Edward Seidensticker’s translation of the Japanese literary classic THE TALE OF GENJI was published in 1976. Written in the 11th century by Murasaki Shikibu, a noblewoman and lady-in-waiting at the Japanese imperial court, this monumental work provides an insight into the lives of high courtiers at the peak of the Heian period. It’s often described as the first modern novel because of its narrative complexity, psychological insight and large cast of characters.
Two translations of THE TALE OF GENJI had already been published prior to 1976. However, as Suematsu Kenchu’s 1882 version was a partial one, and Arthur Waley’s celebrated six-volume translation, published between 1921 and 1933, omitted a chapter, I’m arguing for Seidensticker’s as the first complete translation so I can sneak it into the #TA60. 🙂
Waley’s version was extremely successful. It popularised the work with a Western audience and is still widely read today. However, Seidensticker’s 1976 translation is more faithful to the original while paring back some of its more florid elements. In an entertaining essay entitled ‘On Trying to Translate Japanese’, published in 1958, Seidensticker had commented:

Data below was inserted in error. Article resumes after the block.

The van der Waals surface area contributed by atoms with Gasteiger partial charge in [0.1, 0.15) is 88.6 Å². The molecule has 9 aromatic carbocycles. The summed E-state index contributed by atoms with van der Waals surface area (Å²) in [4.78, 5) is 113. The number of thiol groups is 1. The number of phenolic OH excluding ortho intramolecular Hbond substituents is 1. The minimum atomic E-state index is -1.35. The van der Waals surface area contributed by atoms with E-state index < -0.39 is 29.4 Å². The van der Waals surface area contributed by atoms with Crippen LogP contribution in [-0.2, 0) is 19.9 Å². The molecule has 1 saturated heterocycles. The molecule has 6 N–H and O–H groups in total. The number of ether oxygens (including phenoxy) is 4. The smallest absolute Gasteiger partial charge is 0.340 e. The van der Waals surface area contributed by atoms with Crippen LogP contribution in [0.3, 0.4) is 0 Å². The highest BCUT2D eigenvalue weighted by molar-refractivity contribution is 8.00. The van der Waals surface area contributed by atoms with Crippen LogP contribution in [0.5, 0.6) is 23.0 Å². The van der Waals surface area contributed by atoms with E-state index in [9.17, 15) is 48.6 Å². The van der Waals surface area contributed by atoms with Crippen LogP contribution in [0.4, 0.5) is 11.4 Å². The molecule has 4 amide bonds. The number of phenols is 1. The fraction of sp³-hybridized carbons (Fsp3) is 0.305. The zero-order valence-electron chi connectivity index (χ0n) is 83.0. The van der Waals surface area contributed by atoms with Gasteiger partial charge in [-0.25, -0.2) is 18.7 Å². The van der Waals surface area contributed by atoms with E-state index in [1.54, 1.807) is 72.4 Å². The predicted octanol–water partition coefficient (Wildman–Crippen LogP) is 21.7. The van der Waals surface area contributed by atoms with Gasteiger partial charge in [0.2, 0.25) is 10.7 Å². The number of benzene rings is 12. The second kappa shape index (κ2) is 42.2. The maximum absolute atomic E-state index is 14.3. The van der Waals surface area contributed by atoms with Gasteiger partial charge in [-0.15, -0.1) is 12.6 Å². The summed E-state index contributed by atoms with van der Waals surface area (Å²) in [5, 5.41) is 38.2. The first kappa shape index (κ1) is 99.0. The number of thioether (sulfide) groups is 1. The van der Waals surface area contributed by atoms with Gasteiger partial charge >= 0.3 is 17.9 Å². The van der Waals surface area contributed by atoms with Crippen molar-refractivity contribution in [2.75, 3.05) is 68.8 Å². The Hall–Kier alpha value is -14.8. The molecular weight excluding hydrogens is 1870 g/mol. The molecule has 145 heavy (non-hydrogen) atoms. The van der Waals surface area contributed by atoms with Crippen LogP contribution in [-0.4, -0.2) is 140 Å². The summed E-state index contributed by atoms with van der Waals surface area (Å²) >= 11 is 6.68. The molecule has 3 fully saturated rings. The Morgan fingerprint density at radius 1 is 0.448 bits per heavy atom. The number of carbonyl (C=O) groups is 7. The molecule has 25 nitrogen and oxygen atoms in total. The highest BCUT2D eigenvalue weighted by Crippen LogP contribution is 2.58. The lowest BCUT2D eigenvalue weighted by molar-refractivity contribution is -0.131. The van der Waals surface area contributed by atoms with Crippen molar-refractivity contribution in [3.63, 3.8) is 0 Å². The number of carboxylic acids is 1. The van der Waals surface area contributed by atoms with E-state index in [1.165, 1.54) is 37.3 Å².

‘One cannot be enthusiastic about the results thus far of literal translation from the Japanese. It has been responsible for the “by your honourable shadow” school […] [T]he pitch cannot be maintained for long. Most translators will decide, after the Oh’s and the Ah’s, after the blubbering that never seems to strike the Japanese as sentimental and therefore presumably isn’t, after pages on end in which ellipsis alternates with pleonasm, that something must be done.’
THE TALE OF GENJI recounts the life of Genji – son of the Japanese emperor and a low-ranking concubine, who becomes an imperial officer – amid the romantic and political intrigue of the Heian imperial court. The original novel is written in stylistically complex, archaic 11th century court language, and is inaccessible to ordinary Japanese readers. The first translation into modern Japanese was completed by the poet Akiko Yosano in the early 20th century. It’s quite common for people in Japan to read an annotated version.